US4913636A - Rotary vane device with fluid pressure biased vanes - Google Patents

Rotary vane device with fluid pressure biased vanes Download PDF

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US4913636A
US4913636A US07/253,731 US25373188A US4913636A US 4913636 A US4913636 A US 4913636A US 25373188 A US25373188 A US 25373188A US 4913636 A US4913636 A US 4913636A
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vane
chambers
pressure
vanes
fluid
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US07/253,731
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Albin J. Niemiec
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Vickers Inc
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Vickers Inc
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Assigned to VICKERS, INCORPORATED, TROY, OAKLAND COUNTY, MI, A CORP. OF DE reassignment VICKERS, INCORPORATED, TROY, OAKLAND COUNTY, MI, A CORP. OF DE ASSIGNMENT OF ASSIGNORS INTEREST. Assignors: NIEMIEC, ALBIN J.
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    • FMECHANICAL ENGINEERING; LIGHTING; HEATING; WEAPONS; BLASTING
    • F01MACHINES OR ENGINES IN GENERAL; ENGINE PLANTS IN GENERAL; STEAM ENGINES
    • F01CROTARY-PISTON OR OSCILLATING-PISTON MACHINES OR ENGINES
    • F01C21/00Component parts, details or accessories not provided for in groups F01C1/00 - F01C20/00
    • F01C21/08Rotary pistons
    • F01C21/0809Construction of vanes or vane holders
    • F01C21/0818Vane tracking; control therefor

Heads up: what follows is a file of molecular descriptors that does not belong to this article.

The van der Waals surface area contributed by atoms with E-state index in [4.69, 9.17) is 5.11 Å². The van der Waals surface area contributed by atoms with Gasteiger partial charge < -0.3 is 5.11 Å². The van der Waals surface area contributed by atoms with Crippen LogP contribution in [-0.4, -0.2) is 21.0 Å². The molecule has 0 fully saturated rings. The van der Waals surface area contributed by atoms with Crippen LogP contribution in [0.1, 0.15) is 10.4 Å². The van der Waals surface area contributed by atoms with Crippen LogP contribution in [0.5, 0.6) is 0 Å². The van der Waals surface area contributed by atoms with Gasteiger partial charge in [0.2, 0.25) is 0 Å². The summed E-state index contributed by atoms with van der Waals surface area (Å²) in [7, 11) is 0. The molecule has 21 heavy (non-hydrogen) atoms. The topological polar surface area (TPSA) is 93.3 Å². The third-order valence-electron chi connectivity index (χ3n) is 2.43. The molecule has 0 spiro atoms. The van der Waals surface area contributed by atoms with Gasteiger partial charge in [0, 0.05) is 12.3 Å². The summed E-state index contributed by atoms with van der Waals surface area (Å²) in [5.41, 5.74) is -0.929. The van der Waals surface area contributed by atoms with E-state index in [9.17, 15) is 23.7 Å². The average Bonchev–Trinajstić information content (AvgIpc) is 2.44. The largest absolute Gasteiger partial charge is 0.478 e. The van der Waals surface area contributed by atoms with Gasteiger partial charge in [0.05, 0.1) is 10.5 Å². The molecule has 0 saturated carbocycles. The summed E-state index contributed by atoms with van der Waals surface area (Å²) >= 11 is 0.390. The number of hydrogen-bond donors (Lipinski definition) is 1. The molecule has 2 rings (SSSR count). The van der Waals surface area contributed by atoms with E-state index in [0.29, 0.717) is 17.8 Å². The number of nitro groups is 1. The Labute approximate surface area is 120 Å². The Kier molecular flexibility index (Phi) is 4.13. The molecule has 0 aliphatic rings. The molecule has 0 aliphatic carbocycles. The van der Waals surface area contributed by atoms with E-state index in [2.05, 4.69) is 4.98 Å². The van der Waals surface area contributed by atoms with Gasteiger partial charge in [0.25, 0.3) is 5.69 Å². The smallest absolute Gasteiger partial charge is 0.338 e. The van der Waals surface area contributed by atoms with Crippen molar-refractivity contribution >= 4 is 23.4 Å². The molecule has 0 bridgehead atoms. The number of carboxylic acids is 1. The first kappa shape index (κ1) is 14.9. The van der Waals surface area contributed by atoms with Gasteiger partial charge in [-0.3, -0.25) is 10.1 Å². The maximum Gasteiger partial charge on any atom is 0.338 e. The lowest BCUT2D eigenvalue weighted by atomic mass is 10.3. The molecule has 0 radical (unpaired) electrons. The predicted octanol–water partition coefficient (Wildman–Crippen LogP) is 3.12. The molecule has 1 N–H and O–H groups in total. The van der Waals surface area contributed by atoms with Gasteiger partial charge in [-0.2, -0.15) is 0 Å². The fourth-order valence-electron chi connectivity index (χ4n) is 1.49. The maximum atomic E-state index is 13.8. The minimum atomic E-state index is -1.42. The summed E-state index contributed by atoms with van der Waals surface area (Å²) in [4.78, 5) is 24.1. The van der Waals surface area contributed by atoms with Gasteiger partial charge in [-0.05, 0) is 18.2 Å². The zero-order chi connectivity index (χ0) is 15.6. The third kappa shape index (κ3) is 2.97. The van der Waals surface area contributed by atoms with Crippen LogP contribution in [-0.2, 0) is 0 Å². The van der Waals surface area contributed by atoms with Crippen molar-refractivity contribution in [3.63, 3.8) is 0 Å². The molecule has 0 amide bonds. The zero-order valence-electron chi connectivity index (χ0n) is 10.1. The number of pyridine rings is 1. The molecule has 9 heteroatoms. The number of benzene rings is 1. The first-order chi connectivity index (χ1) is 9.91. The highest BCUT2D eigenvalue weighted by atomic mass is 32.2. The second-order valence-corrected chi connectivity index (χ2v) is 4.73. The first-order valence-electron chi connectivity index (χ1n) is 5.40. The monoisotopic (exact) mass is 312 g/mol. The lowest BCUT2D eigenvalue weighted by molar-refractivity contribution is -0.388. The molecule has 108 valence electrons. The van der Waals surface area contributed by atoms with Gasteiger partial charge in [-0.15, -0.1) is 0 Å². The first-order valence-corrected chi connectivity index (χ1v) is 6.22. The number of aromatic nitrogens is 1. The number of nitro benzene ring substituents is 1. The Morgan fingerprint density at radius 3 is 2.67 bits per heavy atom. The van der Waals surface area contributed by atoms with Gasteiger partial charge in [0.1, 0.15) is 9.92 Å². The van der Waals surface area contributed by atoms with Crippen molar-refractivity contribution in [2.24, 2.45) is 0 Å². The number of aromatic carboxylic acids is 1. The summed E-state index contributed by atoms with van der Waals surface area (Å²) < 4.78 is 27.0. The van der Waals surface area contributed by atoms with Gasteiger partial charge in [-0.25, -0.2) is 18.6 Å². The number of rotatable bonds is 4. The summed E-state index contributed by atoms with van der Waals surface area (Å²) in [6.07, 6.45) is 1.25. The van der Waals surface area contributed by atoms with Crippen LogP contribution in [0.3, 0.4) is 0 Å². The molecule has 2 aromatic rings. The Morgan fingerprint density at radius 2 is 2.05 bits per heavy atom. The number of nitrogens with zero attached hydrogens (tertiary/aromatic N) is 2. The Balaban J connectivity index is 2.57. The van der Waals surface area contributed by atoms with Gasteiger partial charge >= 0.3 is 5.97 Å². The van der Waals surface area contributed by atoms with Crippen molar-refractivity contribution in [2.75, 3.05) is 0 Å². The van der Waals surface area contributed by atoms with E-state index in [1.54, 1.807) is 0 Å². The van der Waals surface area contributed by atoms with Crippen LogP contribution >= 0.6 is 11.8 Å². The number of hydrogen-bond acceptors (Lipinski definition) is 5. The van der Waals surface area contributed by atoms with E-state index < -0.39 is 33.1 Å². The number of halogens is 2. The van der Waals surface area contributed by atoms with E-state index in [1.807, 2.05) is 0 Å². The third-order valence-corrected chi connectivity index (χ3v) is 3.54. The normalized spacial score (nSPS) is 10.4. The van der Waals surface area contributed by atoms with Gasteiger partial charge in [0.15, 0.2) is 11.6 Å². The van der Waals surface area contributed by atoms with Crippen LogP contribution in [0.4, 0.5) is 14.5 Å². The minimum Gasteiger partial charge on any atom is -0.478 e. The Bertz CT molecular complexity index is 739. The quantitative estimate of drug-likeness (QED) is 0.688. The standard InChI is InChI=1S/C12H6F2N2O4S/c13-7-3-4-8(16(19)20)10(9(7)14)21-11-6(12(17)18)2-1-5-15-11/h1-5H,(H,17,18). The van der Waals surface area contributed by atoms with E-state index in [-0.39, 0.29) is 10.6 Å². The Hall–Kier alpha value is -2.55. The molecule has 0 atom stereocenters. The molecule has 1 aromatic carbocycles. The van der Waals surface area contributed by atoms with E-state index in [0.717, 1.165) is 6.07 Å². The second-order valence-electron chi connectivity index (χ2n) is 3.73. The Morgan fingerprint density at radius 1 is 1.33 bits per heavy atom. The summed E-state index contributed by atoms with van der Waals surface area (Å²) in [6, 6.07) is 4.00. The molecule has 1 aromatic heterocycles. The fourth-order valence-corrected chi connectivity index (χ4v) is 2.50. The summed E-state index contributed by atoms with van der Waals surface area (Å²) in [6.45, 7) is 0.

• F01C21/0854Vane tracking; control therefor by fluid means
    • F01C21/0863Vane tracking; control therefor by fluid means the fluid being the working fluid

Abstract

A fluid pressure energy translating device of the sliding vane type comprising a cam ring including an internal contour, a rotor having a plurality vanes rotatable therewith and slidable relative thereto in slots in the rotor with one end of each vane engaging the internal contour. The rotor and internal contour cooperate to define one or more pumping chambers between the periphery of the rotor and the cam contour through which the vanes pass carrying fluid from an inlet port to an outlet port. Two pressure chambers are formed for each vane and each vane has two surfaces one in each chamber, both being effective under pressure in the respective chambers to urge the vanes into engagement with the cam. Pressure sensing passages extend from the periphery of the rotor to one of the chambers to provide pressure to the chamber. The end of each vane is tapered with the radially outermost portion of the end extending in a trailing manner and each pressure sensing passage leads the respective vane with respect to the direction of rotation thereby sensing pressure ahead of each respective vane. The leading passages also provide paths for exhausting the undervane displacement to ensure hydrostatic bias on the vane and cause the vanes to contact the cam contour during the pressure transition and displacement zones.

Description

This invention relates to power transmissions and particularly to fluid pressure energy translating devices such as pumps or motors.

BACKGROUND AND SUMMARY OF THE INVENTION

A form of pump and motor utilized in hydraulic power transmission comprises a rotor having a plurality of spaced radial vanes rotatable therewith and slidable relative thereto in slots provided in the rotor. The rotor and vanes cooperate with the internal contour of a cam to define one or more pumping chambers between the outer periphery of the rotor and the cam contour through which the vanes pass carrying fluid from an inlet port to an outlet port. Cheek plates are associated with each side of the cam and rotor through which the fluid flows to and from the rotor. The passages and grooves in the cheek plates along with the cam contour define the pump cycles or zones, namely, fill (inlet), precompression transition (inlet to pressure), displacement (discharge) and decompression (discharge to inlet).